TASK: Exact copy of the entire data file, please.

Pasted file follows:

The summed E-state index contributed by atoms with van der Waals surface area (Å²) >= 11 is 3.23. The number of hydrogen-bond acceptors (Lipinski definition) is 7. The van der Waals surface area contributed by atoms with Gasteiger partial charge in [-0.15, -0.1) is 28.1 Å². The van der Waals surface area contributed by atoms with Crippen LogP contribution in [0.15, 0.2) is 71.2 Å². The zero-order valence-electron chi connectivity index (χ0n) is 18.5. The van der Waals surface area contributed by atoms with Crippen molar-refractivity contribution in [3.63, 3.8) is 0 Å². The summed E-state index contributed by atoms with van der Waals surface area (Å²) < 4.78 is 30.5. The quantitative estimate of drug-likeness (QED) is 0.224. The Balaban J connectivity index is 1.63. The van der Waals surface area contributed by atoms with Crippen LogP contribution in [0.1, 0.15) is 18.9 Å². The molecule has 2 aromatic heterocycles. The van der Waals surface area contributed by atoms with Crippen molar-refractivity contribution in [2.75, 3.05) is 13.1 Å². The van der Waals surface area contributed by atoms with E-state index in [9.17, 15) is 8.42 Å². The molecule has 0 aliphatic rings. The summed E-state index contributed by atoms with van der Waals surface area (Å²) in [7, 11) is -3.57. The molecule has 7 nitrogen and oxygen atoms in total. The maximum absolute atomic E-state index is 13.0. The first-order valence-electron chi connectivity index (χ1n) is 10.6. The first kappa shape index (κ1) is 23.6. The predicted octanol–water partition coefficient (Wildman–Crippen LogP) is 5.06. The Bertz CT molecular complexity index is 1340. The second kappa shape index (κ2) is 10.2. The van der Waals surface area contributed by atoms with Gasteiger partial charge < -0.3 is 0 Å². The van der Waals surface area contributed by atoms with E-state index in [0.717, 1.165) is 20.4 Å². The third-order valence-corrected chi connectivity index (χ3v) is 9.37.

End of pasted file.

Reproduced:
The summed E-state index contributed by atoms with van der Waals surface area (Å²) >= 11 is 3.23. The number of hydrogen-bond acceptors (Lipinski definition) is 7. The van der Waals surface area contributed by atoms with Gasteiger partial charge in [-0.15, -0.1) is 28.1 Å². The van der Waals surface area contributed by atoms with Crippen LogP contribution in [0.15, 0.2) is 71.2 Å². The zero-order valence-electron chi connectivity index (χ0n) is 18.5. The van der Waals surface area contributed by atoms with Crippen molar-refractivity contribution in [3.63, 3.8) is 0 Å². The summed E-state index contributed by atoms with van der Waals surface area (Å²) < 4.78 is 30.5. The quantitative estimate of drug-likeness (QED) is 0.224. The Balaban J connectivity index is 1.63. The van der Waals surface area contributed by atoms with Crippen LogP contribution in [0.1, 0.15) is 18.9 Å². The molecule has 2 aromatic heterocycles. The van der Waals surface area contributed by atoms with Crippen molar-refractivity contribution in [2.75, 3.05) is 13.1 Å². The van der Waals surface area contributed by atoms with E-state index in [9.17, 15) is 8.42 Å². The molecule has 0 aliphatic rings. The summed E-state index contributed by atoms with van der Waals surface area (Å²) in [7, 11) is -3.57. The molecule has 7 nitrogen and oxygen atoms in total. The maximum absolute atomic E-state index is 13.0. The first-order valence-electron chi connectivity index (χ1n) is 10.6. The first kappa shape index (κ1) is 23.6. The predicted octanol–water partition coefficient (Wildman–Crippen LogP) is 5.06. The Bertz CT molecular complexity index is 1340. The second kappa shape index (κ2) is 10.2. The van der Waals surface area contributed by atoms with Gasteiger partial charge < -0.3 is 0 Å². The van der Waals surface area contributed by atoms with E-state index in [0.717, 1.165) is 20.4 Å². The third-order valence-corrected chi connectivity index (χ3v) is 9.37.